Firstly in spite of the fast rate if economic growth these are countries with plenty of poor people who will not only welcome lower food prices they may be a matter of life and death. Also low and indeed negative inflation can be combined with a good economic run and not need the economics establishment to rev up REM on their turntables.

It’s the end of the world as we know it
It’s the end of the world as we know it

Although there is a catch if the price falls are for products produced and exported.

Thus, price reductions were recorded for cashew nuts
(-23.5%), palm kernel oil (-17.2%), robusta coffee (-7.1%) and cotton (-4.2%). On the other hand,
increases were noted for petroleum (+ 8.8%), rubber (+ 6.5%) and cocoa
(+ 5.0%).  ( BCEAO 2nd Quarter)

There is however a de facto consequence of implicit Euro area membership.

To this end, they invited the member states to continue efforts aimed at bringing the budget deficit below the Community standard of 3.0% of GDP, in particular by widening the tax base and improving performance. as well as the efficiency of tax administrations.

In case you are wondering about the other component of the Stability and Growth Pact it doesn’t really apply at the moment.

Preliminary data point to an increase in total debt to
52.5 percent of GDP in 2018 from 50.1 percent in 2017. ( IMF)

However bond yields are much higher so there are debt servicing issues.

and in total debt service to 33 percent of
government revenue in 2018 from 26.4 percent in 2017. ( IMF)

 

Also the burden is rising.

It rose by 17½ percentage points of GDP over
the last 5 years to reach 52½ percent
at end-2018. ( IMF )

Trade Is A Problem

The IMF puts it like this.

The external current account deficit is estimated to have increased to 6.8 percent in 2018 from 6.6 percent of GDP in 2017. This increase was underpinned by strong public capital spending but also by worsening terms-of-trade
on the back of higher world oil prices.

This is an issue and points straight at the currency being too high which is a challenge for the CFA Franc because it is a fixed exchange rate.

Ch-Ch-Changes

Back to Reuters.

Under the deal, the Eco will remain pegged to the euro but the African countries in the bloc won’t have to keep 50% of their reserves in the French Treasury and there will no longer be a French representative on the currency union’s board.

Comment

In economic terms this is a case of meet the new boss same as the old boss. The switches above are more symbolic than real economic changes as the broad reality is that the Eco is pegged to the Euro. As we stand that is not going too badly with economic growth having been strong for some time.

Despite adverse terms-of-trade shocks and security concerns in some member-countries, real GDP growth is estimated to have exceeded 6 percent for the 7th consecutive year in 2018, fueled by strong domestic demand. ( IMF)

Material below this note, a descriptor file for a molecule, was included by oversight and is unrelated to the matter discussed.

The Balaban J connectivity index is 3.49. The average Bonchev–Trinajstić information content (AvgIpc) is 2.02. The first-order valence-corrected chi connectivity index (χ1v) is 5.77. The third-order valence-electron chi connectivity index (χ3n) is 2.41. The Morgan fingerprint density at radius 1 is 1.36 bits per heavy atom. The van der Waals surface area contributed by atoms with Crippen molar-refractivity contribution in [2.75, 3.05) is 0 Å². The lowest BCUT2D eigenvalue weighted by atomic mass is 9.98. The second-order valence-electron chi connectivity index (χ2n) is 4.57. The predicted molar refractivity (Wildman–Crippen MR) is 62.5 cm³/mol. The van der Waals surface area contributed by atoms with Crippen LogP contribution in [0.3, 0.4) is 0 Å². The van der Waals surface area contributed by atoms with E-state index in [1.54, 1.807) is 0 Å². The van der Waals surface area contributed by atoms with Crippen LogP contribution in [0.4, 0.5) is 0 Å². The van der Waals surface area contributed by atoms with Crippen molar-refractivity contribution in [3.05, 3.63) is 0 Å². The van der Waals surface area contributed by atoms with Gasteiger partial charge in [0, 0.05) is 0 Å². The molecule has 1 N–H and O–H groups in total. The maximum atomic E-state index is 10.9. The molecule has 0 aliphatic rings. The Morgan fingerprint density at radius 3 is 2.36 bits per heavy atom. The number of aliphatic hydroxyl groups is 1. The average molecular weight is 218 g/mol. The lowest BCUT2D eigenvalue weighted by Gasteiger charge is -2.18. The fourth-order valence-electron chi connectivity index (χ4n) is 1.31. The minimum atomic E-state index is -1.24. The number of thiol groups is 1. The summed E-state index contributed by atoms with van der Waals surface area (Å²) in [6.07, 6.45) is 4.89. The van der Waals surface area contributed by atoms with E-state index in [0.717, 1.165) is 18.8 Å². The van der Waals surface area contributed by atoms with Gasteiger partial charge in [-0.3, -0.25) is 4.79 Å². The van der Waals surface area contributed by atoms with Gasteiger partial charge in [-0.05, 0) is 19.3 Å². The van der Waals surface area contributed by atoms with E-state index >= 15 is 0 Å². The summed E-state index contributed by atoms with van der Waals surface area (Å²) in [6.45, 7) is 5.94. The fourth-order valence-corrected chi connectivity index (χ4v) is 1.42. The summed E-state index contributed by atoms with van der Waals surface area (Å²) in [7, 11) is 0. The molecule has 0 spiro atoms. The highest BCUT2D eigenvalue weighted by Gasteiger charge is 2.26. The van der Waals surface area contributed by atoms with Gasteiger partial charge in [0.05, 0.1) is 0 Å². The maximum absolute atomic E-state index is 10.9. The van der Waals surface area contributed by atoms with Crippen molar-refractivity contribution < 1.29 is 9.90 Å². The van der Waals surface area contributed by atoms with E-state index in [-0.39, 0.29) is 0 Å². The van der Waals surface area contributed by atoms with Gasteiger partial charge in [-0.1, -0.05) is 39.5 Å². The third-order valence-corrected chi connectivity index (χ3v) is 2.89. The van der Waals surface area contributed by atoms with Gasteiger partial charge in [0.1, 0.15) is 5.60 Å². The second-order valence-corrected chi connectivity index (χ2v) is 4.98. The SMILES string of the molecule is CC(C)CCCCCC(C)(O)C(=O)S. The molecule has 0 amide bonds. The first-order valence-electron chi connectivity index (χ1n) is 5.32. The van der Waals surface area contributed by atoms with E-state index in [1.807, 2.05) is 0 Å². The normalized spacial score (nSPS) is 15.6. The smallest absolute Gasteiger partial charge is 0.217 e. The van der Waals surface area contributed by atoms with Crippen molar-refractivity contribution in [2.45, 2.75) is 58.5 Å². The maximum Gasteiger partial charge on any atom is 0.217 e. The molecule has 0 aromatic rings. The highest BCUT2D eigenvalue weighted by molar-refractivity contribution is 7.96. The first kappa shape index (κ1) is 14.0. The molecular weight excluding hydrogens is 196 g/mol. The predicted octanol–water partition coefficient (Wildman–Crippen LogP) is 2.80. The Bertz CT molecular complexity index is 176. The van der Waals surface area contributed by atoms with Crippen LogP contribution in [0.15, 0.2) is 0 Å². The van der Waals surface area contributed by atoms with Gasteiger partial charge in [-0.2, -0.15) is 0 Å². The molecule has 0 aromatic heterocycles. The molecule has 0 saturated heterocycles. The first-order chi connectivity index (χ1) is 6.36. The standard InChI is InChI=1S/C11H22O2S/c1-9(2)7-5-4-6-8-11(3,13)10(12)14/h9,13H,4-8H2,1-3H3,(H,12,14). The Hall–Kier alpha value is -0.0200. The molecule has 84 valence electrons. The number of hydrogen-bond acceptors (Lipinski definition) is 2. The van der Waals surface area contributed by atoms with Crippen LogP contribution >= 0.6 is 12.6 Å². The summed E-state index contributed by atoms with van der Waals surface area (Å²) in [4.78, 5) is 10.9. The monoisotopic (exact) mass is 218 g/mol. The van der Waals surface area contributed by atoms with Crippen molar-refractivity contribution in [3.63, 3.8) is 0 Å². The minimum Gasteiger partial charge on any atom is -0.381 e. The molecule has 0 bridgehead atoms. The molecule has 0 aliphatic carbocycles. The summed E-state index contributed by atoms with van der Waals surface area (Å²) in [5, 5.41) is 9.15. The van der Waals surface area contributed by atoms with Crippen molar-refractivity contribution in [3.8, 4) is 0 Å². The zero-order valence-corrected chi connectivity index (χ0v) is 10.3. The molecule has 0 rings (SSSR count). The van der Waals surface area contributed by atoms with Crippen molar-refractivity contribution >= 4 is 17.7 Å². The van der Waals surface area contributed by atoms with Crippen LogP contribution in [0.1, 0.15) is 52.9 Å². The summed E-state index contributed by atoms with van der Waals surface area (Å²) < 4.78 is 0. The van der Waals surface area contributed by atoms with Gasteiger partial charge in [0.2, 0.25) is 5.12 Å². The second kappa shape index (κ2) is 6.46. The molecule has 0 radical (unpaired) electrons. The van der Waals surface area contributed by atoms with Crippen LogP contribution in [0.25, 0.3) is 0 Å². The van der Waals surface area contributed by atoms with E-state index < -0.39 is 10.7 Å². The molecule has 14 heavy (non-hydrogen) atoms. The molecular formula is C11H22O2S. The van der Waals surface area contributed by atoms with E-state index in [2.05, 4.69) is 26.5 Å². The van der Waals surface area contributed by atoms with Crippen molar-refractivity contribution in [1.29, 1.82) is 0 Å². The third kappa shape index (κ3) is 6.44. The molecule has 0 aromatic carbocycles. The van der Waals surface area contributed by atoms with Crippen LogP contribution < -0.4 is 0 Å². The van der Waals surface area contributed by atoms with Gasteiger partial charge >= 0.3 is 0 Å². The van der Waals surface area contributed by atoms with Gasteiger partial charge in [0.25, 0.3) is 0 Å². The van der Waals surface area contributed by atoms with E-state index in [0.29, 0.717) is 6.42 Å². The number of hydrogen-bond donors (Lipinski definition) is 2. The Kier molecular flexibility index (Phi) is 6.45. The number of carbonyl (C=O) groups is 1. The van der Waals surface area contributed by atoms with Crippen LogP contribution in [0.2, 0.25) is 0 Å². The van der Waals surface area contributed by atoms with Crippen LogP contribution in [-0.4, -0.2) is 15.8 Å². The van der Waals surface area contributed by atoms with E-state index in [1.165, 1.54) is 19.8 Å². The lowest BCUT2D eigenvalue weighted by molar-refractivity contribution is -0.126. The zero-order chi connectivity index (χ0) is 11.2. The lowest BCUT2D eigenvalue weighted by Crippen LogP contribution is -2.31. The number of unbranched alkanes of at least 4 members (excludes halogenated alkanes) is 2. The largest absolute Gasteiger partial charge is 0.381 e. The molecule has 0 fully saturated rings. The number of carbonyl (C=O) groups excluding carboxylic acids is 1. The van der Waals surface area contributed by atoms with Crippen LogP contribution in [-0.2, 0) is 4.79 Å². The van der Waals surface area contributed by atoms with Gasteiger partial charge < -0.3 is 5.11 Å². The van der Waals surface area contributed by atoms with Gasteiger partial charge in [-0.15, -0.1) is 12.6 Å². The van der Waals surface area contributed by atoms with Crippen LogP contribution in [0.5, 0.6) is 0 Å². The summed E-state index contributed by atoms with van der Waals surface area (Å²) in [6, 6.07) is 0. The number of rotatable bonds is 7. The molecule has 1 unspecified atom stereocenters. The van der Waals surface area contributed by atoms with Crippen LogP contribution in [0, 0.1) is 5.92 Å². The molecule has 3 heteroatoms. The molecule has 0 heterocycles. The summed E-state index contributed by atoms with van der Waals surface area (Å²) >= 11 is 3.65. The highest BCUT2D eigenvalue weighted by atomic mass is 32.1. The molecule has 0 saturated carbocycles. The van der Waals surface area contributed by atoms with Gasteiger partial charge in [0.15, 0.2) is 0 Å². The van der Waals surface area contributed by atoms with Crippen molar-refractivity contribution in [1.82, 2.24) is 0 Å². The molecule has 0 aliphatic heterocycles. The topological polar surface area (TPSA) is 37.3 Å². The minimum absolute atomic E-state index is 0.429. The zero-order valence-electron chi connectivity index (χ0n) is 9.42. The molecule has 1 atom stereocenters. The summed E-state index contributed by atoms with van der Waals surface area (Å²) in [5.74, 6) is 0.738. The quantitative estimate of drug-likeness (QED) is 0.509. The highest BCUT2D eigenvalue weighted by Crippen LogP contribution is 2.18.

Inflation is also low,

But whilst it is an establishment fashion to look at the fiscal deficit and of course that is a Euro area obsession and some might argue fetish the real issue for me is elsewhere. It is the trade position where we see that whether you call the currency the CFA Franc or the Eco it is too high and as inflation is low maybe a devaluation is in order. Where have we heard that before concerning the Euro?

Podcast

 

 

 

Sweden has a growing unemployment problem

Today is one for some humility and no I am not referring to the UK election. It relates to Sweden and developments there in economic policy and its measurement which have turned out to be extraordinary even for these times. Let me start by taking you back to the 22nd of August when I noted this.

I am less concerned by the contraction than the annual rate. There had been a good first quarter so the best perspective was shown by an annual rate of 1.4%. You see in recent years Sweden has seen annual economic growth peak at 4.5% and at the opening of 2018 it was 3.6%.

We now know that this broad trend continued into the third quarter.

Calendar adjusted and compared with the third quarter of 2018, GDP grew by 1.6 percent.

What was really odd about the situation is that after years of negative interest-rates the Riksbank raised interest-rates at the end of last year to -0.25% and plans this month to get back to 0%. So it has kept interest-rates negative in a boom and waited for a slow down to raise them. But there is more.

The Unemployment Debacle

If we step forwards to October 24th there was another development.

As economic activity has entered a phase of lower growth in
2019, the labour market has also cooled down. Unemployment is deemed to have increased slightly during the year. ( Riksbank)

Actually it looked a bit more than slightly if we switch to Sweden Statistics.

In September 2019, there were 391 000 unemployed persons aged 15─74, not seasonally adjusted, an increase of 62 000 compared with September 2018.

The Riksbank at this point was suggesting it would raise to 0% but gave Forward Guidance which was lower! Make of that what you will.

But in late October Sweden Statistics dropped something of a bombshell.

STOCKHOLM (Reuters) – Recent Swedish jobless figures – which that have shown a sharp rise in unemployment and led to calls for the central bank to postpone planned interest rate hikes – are suspect, the country’s Statistics Office said on Thursday………….The problems also led to the unemployment rate being underestimated at the start of the year and then overestimated in more recent months.